Collins credits a bit of good timing for getting off to a quick career start in Toronto.  “When I moved to Toronto in fall of ’88, all the top bass players in the city seemed to be on the road, or were injured, so all of a sudden there were all of these gigs that people needed bass players for. It was great for me because I met all kinds of people when I first got there. Then Moe [Koffman] needed a bass player to play in his band full-time. I was so naïve I didn’t even realize that I was auditioning for it. I just thought I was doing a night with Moe at George’s. The next day he called and offered me the bass chair and stand!”

In addition to his busy performing schedule, Collins is also an educator on the music faculty of Mohawk College in Hamilton. When asked what he enjoys most – composing, arranging, performing, recording, teaching – Collins admitted that he doesn’t consider himself a prolific composer. “Composing and arranging is not my primary focus. Playing is my favourite, and I love teaching too. I practice every day.”

After performing on more than 50 recordings as a sideman, Collins recorded his debut CD In the Moment, released in 2005 on the Cornerstone label.

For 2019/20, Collins arranged a year on sabbatical from Mohawk College to enable him to focus on the recording of Time Well Spent. “It was nice to have the time to compose and record, and do all the mixing and mastering. It was nice to not have to rush it and just really make sure it was as I wanted it. The actual recording only took a day and a half, because we’ve all played together a lot.” The Pat Collins Trio includes Tom Szczesniak on accordion and Reg Schwager on guitar.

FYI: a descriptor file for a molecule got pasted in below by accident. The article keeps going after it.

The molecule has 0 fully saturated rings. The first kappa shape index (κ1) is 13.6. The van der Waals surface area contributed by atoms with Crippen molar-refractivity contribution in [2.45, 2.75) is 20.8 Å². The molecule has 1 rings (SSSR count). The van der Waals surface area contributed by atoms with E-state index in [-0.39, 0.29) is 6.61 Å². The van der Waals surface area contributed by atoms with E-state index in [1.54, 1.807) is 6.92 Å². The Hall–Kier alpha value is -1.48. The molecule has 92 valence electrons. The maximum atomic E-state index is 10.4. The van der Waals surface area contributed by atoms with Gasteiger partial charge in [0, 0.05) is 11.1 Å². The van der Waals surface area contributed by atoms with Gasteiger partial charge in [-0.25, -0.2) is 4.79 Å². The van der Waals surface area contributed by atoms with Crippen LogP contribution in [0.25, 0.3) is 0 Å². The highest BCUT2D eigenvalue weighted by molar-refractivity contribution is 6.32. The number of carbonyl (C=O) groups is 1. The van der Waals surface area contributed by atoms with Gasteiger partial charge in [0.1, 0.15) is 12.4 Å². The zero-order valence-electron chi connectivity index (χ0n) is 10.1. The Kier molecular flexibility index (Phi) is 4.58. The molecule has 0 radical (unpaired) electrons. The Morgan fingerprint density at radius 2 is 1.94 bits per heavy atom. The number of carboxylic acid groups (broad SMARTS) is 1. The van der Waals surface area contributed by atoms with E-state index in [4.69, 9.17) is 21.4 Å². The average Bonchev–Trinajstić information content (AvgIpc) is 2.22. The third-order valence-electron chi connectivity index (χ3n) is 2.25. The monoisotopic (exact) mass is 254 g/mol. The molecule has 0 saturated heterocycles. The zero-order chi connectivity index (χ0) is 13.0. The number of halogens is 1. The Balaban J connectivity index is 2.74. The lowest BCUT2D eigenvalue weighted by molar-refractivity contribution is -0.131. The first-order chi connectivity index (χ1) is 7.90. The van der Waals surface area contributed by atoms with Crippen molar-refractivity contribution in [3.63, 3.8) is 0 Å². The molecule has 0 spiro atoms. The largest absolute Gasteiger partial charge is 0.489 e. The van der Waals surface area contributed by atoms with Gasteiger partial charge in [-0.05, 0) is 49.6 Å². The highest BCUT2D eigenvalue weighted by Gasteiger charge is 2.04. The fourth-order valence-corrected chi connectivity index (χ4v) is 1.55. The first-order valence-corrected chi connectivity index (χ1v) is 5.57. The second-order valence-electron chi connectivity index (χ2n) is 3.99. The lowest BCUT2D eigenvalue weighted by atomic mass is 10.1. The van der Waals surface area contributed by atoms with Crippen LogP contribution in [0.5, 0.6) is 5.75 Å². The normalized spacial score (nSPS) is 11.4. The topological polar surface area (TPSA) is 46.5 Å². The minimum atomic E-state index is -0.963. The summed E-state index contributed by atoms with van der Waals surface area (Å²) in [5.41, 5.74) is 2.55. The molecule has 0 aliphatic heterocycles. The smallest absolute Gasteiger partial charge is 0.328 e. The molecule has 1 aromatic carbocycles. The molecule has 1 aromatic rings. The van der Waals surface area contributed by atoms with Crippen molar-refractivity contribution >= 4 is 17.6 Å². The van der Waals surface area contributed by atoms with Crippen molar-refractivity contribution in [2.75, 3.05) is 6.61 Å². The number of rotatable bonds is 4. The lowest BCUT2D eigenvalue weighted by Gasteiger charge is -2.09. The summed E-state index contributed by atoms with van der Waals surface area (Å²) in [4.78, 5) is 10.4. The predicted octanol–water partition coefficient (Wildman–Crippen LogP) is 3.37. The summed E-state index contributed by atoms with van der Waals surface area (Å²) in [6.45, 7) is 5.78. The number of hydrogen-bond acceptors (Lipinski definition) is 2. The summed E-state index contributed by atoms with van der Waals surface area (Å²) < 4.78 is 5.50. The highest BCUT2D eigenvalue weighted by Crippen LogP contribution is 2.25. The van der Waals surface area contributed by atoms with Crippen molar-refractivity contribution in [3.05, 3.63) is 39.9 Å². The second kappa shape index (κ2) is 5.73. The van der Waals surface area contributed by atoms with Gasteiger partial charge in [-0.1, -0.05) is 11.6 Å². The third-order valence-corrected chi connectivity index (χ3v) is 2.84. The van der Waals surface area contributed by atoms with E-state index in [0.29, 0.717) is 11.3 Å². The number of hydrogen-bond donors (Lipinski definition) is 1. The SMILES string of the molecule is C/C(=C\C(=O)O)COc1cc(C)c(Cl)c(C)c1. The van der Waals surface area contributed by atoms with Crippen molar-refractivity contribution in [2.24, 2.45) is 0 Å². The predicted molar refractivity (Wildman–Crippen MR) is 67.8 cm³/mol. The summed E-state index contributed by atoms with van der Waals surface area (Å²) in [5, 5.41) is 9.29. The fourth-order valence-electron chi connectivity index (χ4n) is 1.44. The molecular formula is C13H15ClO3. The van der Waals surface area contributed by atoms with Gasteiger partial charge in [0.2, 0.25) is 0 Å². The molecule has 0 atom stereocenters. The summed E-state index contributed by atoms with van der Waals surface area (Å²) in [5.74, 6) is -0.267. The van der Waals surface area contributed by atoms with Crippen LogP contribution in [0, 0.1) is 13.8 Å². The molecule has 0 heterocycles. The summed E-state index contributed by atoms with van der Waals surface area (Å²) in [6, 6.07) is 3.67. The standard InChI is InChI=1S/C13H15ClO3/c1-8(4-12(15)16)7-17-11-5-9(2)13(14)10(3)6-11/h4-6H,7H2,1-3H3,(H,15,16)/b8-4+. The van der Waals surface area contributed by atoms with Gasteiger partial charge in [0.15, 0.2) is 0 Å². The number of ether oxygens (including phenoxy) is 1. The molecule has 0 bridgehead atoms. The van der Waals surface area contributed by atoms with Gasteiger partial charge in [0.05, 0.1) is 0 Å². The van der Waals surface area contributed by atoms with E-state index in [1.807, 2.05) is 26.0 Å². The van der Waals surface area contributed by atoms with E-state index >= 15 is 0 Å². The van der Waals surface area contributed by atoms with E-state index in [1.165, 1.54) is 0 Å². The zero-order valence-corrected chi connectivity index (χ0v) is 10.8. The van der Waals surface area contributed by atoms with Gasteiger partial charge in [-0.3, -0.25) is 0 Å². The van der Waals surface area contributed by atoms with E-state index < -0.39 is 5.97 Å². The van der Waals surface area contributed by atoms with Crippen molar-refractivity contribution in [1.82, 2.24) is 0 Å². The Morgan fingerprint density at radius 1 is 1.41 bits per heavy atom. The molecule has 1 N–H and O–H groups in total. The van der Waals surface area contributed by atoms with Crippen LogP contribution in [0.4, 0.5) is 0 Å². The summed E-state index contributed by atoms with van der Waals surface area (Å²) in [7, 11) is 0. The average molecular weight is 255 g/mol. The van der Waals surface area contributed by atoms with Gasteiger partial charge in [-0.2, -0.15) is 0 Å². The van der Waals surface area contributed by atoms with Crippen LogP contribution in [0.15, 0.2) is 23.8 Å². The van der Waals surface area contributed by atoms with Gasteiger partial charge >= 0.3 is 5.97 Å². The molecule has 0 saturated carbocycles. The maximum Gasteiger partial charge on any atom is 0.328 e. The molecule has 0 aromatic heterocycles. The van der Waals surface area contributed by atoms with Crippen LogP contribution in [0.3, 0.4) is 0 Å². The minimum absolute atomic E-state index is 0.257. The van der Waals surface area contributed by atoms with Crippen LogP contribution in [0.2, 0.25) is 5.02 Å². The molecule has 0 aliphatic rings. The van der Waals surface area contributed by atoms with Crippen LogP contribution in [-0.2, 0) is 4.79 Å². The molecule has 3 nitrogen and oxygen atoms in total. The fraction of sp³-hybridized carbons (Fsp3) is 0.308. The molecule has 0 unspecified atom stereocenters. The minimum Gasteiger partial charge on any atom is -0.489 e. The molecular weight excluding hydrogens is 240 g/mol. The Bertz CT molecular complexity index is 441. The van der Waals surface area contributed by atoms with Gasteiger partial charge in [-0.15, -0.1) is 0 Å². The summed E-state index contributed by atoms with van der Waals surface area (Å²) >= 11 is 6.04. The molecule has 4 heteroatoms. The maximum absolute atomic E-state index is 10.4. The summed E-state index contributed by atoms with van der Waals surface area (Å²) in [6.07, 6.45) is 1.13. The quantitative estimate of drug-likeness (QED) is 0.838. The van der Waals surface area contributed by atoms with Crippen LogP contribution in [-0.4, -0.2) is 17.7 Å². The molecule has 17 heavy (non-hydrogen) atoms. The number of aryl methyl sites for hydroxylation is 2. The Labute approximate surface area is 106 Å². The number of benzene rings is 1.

Pat Collins

“We recorded it live off the floor which basically means we were all in the same room at the same time. There were no overdubs or anything like that. It was just push the button and play. I think that vibe is sort of captured in the recording as well. There are little mistakes that we would probably be the only ones who would notice, but I like that – it sounds natural. It sounds like we were just playing which was exactly what we were doing.”

The resulting music is superbly crafted. Find a quiet corner, slip on the headphones – it is truly Time Well Spent. You can order a copy of the CD through Pat Collin’s website .

Collins regularly returns to QB to see his mom and connect with friends. Last November, on a more leisurely trip thanks to his sabbatical, he arranged with Dan Craven to drop by KSS and talk to Dan’s music students. “That was really cool. It was a thrill for me to have a chance to do that again. They sounded so good .. way better than I was playing at that age! I was just amazed.” 

It was a pleasant reminder of the nurturing Collins received in his formative years as a musician. “From my perspective, Bill Cave is the godfather of all that. Dave Stewart came after Bill, and then Dan Craven after Dave. There is such a legacy of great music teachers there.”

“Seems like half of the musicians in and around Toronto are from BC. There’s such a tradition and culture of fantastic dedicated music teachers on the whole west coast.”